Optimizing memory usage when running scenarios needing to POST different large JSON payloads

Hi,

I have been struggling with getting the memory usage across my tests down to something manageable. I have a limitation currently of 4 GB where k6 is being executed. On a local system I have tested things and when I run all my scenarios the memory usage spikes to ~9.5 GB.

The test involves sending a POST request to an endpoint – the data (JSON) can vary in size so I have multiple flavors of the payload being sent at different rates by different scenarios to mimic some production environment. From the reading I have done it seems like using a SharedArray would be the approach to go with. Currently I have something like the following defined:

module.exports.payloads = new k6Data.SharedArray('payloads', function () {
    const _payloads =  [
        open('./20.0KB.json'),  // 50 RPS, 20 VU for constant-arrival-rate scenario
        open('./100.0KB.json'), // 0.03 RPS, 1 VU for constant-arrival-rate scenario
        open('./250.0KB.json'), // 0.03 RPS, 1 VU for constant-arrival-rate scenario
        open('./500.0KB.json'), // 0.02 RPS, 1 VU for constant-arrival-rate scenario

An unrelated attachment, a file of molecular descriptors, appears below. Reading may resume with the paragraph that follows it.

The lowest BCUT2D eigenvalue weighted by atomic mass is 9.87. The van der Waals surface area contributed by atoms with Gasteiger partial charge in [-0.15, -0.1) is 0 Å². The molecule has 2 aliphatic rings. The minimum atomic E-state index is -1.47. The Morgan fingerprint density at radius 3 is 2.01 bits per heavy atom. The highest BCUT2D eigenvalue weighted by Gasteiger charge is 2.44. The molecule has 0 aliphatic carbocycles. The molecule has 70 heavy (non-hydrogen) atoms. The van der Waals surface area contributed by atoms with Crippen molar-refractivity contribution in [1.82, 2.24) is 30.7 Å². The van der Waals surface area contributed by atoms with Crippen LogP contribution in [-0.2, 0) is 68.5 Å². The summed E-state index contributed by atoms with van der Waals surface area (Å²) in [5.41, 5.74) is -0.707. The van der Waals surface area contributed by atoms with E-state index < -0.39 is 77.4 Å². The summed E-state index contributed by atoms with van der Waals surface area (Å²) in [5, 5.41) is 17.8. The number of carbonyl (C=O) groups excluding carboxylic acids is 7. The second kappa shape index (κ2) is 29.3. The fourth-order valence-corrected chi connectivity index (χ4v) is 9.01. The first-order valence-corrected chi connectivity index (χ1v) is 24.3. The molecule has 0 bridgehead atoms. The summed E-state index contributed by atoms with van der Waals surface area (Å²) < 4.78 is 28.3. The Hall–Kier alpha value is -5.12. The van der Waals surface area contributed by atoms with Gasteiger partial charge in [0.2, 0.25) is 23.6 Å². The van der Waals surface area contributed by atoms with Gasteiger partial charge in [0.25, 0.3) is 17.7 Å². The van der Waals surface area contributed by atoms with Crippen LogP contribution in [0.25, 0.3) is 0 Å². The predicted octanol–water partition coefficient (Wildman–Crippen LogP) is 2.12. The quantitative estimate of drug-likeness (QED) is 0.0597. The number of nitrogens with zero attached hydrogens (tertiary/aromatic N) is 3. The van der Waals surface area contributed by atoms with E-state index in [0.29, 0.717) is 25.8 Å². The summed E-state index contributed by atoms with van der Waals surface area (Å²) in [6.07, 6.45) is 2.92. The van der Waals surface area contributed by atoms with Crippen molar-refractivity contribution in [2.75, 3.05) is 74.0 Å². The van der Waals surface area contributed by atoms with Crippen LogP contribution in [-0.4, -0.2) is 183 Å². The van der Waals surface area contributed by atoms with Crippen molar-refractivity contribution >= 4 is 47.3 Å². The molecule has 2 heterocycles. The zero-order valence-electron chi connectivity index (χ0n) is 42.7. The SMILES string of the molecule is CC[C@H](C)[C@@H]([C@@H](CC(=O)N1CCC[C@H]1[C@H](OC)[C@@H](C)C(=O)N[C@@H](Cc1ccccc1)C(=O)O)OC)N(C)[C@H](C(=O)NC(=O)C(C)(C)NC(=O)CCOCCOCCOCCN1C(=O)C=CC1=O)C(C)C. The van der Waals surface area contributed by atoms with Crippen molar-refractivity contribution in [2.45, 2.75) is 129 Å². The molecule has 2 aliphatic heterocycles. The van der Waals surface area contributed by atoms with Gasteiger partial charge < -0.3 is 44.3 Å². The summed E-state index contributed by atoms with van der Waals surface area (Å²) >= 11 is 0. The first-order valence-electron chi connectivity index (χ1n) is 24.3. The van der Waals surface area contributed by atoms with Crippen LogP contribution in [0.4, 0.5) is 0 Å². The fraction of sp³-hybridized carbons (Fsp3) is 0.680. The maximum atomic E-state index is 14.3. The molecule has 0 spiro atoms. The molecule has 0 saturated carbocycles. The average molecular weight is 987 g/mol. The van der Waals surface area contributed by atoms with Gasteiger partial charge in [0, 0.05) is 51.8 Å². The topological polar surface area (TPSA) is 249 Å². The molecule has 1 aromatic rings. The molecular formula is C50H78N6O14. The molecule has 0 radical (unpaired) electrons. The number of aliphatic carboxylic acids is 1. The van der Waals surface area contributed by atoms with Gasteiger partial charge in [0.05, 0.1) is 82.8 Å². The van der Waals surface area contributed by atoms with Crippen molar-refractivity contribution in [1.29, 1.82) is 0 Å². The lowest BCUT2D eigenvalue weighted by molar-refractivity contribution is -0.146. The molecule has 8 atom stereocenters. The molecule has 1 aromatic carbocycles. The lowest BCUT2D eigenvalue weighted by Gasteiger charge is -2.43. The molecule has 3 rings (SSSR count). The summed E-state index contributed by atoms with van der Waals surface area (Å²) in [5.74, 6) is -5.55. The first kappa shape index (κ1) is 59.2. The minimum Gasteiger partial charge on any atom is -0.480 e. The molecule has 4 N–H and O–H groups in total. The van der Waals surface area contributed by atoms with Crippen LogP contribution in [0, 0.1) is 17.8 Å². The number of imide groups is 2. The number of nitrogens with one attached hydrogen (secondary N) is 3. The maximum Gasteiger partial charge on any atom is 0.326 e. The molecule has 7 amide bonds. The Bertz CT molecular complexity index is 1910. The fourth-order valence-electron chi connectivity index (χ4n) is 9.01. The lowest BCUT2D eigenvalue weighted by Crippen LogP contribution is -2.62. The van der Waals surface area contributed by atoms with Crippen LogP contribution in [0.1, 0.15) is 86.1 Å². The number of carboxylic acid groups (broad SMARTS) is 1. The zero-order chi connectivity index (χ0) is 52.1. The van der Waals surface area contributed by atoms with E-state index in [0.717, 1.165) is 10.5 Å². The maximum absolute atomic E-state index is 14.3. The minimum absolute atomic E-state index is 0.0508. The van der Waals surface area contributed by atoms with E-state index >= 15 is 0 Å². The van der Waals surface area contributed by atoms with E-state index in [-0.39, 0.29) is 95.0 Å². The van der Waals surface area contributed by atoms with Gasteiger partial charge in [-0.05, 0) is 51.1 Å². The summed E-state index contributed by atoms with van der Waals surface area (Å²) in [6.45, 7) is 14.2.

open('./750.0KB.json'), // 0.02 RPS, 1 VU for constant-arrival-rate scenario
        open('./1.0MB.json'),   // 0.02 RPS, 1 VU for constant-arrival-rate scenario
        open('./1.5MB.json'),   // 0.02 RPS, 1 VU for constant-arrival-rate scenario
        open('./2.5MB.json'),   // 0.02 RPS, 1 VU for constant-arrival-rate scenario
        open('./3.5MB.json'),   // 0.02 RPS, 1 VU for constant-arrival-rate scenario
        open('./4.5MB.json'),   // 0.02 RPS, 1 VU for constant-arrival-rate scenario
        open('./5.5MB.json'),   // 0.02 RPS, 1 VU for constant-arrival-rate scenario
        open('./6.0MB.json'),   // 0.02 RPS, 1 VU for constant-arrival-rate scenario
        open('./7.0MB.json'),   // 0.02 RPS, 1 VU for constant-arrival-rate scenario
        open('./8.0MB.json'),   // 0.02 RPS, 1 VU for constant-arrival-rate scenario
        open('./9.0MB.json'),   // 0.02 RPS, 1 VU for constant-arrival-rate scenario